2. I think it's in our culture's nature to be surprised because that surprise acts like a security blanket. Think of when a huge national tragedy occurs and how many people say that our country as now "lost its innocence" and if you think of history how many times that "innocence" has been "lost." It's because we don't have to think about it. We can be surprised until the next news cycle and then worry about the Kardashians or something.I couldn't bring myself to watch the video because it hit too close to home. I have a four-year-old myself who is the sweetest kid and whom my wife and I really try to bring up to not be the sociopath on the playground. Furthermore, I've been through that as both a kid and an adult and it absolutely sucks. My wife agreed with me when I made the off-hand comment that "this is why teachers go off on students and also why they quit."I know that sounds really cynical and I apologize, but this just hit me the wrong way.

  3. I feel horrible for the parents whose kids are on this video. What if that was your own kid and you had done everything in your power to raise them as a respectable human being and then this came out? Truly one of my fears as a parent.And Tom, the video is incredibly tough to watch, I don't blame you. we lose our innocence many times a year it seems and get no closer to a solution, I wish we would.

  4. We expect better out of our kids, but allow very similar behavior among our peers. If our kids talked about others the way commentators on CNN, MSNBC, or FOX do (albeit using a much better vocabulary) wouldn't we be just as horrified? Yet not only do we allow it, we often champion it when follows our own political (hopefully not personal) views. What can expect from a culture that pretends to hate vulgarity, sexuality and violence yet glorifies them at the same time.Why do we expect our kids to be better than ourselves?

  5. I'm glad you wrote on this. It has been stewing around in my head the last couple days.As a middle school teacher, I'm not surprised by the actions of the kids on the bus. That age group can be especially cruel and impulsive. They can also turn around and in the same day be kind and thoughtful. I must respectfully disagree with a couple of your statements. Of course, many people were genuinely surprised by the Karen Klein video. As a (American)culture, we don't tend to mix age groups. We are often times blissfully unaware of what is going on outside of our own bubbles. Social media is particularly good at popping that bubble and giving us a window into other worlds. Furthermore, I believe that the current efforts in bullying awareness are working. There are certain aspects of human behavior that can be influenced by culture and training. Ms. Klein comes from a "sticks and stones"generation where you were taught to just "ignore" bullies and "take it". Schools and certain media venues are teaching kids how to more proactively defend themselves and against bullies. Increasingly, it is no longer considered "weak" to publicly raise red flags on bullies. While, I can't admit that I would fair much better than Ms. Klein, nor do I diminish the pain of her experience; I do believe that should something similar happen in twenty years, the attacked person would be better equipped to handle the situation.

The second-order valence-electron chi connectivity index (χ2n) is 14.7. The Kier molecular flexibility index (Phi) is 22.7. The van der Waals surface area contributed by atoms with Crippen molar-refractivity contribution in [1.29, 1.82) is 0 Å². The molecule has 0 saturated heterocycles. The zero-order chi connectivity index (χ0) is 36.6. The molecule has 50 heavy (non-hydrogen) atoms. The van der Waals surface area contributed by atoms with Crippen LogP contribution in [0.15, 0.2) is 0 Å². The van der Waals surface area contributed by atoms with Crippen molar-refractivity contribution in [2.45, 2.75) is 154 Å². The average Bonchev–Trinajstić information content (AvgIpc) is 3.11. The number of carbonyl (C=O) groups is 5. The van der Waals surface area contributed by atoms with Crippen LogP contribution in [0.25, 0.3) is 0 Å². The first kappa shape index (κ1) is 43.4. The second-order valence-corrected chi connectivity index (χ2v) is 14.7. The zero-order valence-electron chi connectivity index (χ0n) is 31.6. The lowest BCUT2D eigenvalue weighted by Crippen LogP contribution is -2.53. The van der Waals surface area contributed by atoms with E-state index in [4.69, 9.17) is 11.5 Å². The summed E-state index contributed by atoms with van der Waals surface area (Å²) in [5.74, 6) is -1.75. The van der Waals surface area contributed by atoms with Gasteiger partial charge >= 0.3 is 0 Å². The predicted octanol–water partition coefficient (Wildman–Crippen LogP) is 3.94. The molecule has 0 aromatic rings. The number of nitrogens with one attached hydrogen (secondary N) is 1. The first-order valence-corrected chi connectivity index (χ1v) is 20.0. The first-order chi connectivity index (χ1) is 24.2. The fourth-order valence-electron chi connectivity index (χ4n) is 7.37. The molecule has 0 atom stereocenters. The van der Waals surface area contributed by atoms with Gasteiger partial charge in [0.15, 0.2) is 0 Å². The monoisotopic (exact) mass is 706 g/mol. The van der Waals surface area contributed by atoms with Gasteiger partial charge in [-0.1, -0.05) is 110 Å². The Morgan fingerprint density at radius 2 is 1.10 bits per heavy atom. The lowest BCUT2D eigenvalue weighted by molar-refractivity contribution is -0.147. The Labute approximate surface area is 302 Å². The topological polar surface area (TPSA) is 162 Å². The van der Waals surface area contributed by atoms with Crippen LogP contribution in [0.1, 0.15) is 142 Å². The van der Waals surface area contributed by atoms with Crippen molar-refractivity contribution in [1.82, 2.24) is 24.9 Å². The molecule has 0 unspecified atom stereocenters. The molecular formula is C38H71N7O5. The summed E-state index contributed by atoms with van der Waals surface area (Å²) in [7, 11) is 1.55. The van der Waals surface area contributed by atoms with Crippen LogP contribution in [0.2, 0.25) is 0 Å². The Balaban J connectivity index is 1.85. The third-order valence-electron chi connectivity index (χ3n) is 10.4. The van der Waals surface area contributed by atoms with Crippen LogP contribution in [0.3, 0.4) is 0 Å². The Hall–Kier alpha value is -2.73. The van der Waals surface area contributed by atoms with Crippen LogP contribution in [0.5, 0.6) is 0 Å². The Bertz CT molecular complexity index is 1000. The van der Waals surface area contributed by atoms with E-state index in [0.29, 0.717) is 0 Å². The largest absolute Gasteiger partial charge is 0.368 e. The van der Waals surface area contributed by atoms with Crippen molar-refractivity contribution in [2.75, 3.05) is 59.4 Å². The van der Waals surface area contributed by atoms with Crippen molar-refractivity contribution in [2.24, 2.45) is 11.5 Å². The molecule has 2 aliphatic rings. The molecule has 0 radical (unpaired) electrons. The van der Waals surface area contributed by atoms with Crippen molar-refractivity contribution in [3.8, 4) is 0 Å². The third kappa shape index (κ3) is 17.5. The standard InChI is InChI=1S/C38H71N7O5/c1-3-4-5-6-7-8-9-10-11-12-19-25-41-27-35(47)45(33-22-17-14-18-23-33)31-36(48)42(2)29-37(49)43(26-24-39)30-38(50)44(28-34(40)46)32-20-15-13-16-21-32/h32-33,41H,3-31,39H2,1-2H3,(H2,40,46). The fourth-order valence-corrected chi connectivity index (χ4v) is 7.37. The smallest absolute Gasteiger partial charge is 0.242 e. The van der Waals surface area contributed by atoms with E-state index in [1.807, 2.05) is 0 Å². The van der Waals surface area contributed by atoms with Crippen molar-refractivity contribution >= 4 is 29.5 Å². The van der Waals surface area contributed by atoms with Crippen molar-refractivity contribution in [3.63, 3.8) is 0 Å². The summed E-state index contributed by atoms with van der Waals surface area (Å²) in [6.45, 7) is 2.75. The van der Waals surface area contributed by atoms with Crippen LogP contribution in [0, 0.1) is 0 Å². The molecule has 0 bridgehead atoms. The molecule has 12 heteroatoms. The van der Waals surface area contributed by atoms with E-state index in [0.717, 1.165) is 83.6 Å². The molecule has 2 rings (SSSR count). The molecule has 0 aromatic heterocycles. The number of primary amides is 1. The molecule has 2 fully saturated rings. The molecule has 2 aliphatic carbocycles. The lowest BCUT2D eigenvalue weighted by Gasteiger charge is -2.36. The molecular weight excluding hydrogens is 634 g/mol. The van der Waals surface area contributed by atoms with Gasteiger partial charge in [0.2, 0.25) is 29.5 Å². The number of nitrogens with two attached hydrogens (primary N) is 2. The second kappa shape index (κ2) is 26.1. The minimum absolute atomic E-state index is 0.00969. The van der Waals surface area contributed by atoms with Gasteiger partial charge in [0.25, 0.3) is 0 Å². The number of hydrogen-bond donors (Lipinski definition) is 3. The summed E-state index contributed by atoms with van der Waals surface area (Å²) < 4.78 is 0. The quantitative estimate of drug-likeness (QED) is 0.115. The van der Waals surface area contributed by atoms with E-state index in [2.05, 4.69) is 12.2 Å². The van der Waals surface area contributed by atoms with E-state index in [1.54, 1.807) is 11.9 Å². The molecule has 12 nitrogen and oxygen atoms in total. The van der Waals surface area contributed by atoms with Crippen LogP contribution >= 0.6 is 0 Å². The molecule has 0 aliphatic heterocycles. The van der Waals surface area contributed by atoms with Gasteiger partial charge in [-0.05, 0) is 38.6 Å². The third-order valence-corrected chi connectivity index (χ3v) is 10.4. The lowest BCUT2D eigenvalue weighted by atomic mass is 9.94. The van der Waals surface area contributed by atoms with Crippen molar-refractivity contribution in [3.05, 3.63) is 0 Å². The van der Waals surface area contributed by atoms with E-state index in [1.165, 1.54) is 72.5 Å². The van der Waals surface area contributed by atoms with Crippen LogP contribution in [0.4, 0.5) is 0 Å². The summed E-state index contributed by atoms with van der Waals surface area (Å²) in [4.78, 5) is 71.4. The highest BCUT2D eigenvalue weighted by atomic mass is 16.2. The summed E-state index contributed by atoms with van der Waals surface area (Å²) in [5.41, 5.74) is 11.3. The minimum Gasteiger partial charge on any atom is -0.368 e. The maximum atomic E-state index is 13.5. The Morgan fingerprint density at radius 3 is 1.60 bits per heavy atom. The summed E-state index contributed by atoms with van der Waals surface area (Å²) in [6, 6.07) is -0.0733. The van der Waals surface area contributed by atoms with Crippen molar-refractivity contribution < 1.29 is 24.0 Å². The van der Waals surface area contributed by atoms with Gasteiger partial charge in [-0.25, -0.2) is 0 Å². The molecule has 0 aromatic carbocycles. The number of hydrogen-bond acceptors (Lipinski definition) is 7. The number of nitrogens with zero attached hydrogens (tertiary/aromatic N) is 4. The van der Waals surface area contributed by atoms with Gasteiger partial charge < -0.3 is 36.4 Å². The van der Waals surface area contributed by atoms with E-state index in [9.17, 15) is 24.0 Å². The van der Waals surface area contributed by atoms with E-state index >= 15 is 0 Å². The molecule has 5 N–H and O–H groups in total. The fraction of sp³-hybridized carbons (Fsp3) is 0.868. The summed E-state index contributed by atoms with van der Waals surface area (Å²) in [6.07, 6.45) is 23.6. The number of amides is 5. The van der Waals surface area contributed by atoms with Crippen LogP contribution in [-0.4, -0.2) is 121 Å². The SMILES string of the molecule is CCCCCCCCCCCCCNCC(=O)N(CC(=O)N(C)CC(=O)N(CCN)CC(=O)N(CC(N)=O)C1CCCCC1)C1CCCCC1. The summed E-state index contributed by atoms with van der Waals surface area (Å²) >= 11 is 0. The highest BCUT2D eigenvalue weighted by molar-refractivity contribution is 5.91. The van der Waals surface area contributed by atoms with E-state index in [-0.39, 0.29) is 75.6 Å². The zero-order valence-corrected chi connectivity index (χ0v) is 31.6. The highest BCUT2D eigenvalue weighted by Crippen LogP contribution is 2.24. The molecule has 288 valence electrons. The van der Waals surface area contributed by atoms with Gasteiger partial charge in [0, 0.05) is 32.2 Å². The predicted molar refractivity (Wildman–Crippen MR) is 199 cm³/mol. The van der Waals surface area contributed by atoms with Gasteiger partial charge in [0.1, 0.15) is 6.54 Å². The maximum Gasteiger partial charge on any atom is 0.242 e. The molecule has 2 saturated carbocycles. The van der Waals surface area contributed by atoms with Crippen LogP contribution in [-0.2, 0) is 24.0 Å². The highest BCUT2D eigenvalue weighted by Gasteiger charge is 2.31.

6. Excellent observations Katie. I agree that we are moving in the right direction as far as bully prevention, no longer is it considered a rite of passage, but is it enough? As far as Mrs. Klein And her generation, I still do wonder how many adults from our generation would also just sit there and take it biting our tongue. I am not sure I would have been as stoic as Mrs. Klein which is what makes this video even more heartbreaking, but then would people have been just as outraged?And if people were surprised by this video, then I fear what rock they have been living under as far as newspaper articles and general societal discussion.